Legal courtroomThis is the next post in a series of articles addressing child custody cases involving parental drug use in Dayton, Ohio. The previous post discussed the importance of the discovery process in child custody matters. Discovery is a valuable tool to help gather the objective evidence required to make an effective argument at trial. As we discussed earlier in this series, when a parent is suspected of abusing drugs, the court may hold an expedited hearing. Depending upon the outcome of drug tests and other evidence presented at that hearing, a temporary custody change may be issued at that time pending a formal trial. The purpose of the trial will be for the parties to formally present their cases to the judge, along with objective evidence in support of their respective positions. This step in the process is the focus of this post. If you need assistance with a family law matter, contact our office to speak to a lawyer.

Child custody trials are bench trials, meaning the case is heard and decided by a judge rather than a jury. Like other types of trials, the process will begin with each parent’s attorney making an opening statement. The opening statement is generally intended to highlight each attorney’s key points to be addressed at trial. The party requesting the change of custody will then present their case to the judge. Afterwards, the opposing party will present their evidence. The requesting party is provided a chance to offer “rebuttal” evidence. Rebuttal is the opportunity to refute the issues that were directly raised by the defense and it is not a time to raise new arguments. After all evidence has been presented, each side will make their closing arguments. The judge will then issue a ruling. This ruling will either be made immediately after trial or the judge may need more time to review the evidence and consider witness testimony and will issue a written decision at a later date.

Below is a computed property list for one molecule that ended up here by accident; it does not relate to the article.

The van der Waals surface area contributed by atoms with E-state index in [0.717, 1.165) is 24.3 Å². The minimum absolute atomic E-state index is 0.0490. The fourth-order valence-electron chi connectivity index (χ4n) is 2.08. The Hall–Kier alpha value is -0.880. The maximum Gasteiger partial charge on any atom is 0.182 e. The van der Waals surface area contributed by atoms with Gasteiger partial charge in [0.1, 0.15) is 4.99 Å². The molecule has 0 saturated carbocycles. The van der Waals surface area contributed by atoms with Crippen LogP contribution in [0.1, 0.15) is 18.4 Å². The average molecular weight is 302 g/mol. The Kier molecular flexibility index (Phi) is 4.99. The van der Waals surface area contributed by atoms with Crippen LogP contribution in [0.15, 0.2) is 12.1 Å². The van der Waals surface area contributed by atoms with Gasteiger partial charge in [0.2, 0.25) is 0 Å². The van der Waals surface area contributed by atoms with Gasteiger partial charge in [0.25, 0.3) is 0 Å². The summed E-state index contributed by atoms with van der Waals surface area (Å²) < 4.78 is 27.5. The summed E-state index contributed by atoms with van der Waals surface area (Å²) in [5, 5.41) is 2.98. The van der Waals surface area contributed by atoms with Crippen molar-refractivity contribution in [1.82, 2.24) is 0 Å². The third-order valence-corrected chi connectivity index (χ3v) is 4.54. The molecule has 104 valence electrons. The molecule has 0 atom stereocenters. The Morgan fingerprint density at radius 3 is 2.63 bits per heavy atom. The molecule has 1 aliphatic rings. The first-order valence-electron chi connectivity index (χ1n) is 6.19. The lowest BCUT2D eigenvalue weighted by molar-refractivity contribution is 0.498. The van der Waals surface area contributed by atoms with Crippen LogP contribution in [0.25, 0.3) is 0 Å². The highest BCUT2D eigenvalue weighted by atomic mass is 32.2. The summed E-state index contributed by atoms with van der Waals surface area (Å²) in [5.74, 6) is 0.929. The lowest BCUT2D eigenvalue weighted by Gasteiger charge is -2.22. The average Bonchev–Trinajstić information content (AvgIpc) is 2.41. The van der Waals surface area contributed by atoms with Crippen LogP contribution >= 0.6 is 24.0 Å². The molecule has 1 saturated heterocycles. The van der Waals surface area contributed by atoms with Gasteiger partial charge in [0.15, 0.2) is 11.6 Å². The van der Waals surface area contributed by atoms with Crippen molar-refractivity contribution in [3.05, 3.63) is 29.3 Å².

It is important to understand that the rules of evidence and other court procedures are strictly enforced at trial. If one does not properly adhere to these procedures, it can result in evidence not being admitted, witnesses not being allowed to testify, or other potential problems. When information is not correctly presented to the court, the judge is not able to consider it in the decision-making process. For example, if a father has heard from multiple neighbors that his child’s mom is smoking marijuana in the child’s presence, he cannot simply present a summary of second-hand accounts to the judge at trial. His attorney must depose the witnesses during the discovery phase of the case or appropriately identify and call the witnesses to testify at the trial. Failure to do so may preclude the use of this valuable information and impact the outcome of the father’s case. An attorney with trial experience can help navigate this process.

Our attorneys have family law and trial experience. Contact our office today to speak with a Dayton child custody lawyer. We also serve the areas of Beavercreek, Centerville, Clayton, Eaton, Englewood, Fairborn, Franklin, Harrison Township, Huber Heights, Kettering, Oakwood, Lebanon, Miami Township, Miamisburg, Piqua, Riverside, Springboro, Springfield, Tipp City, Trotwood, Troy, Vandalia, Waynesville, Washington Township, West Carrollton, Yellow Springs, and Xenia.

css.php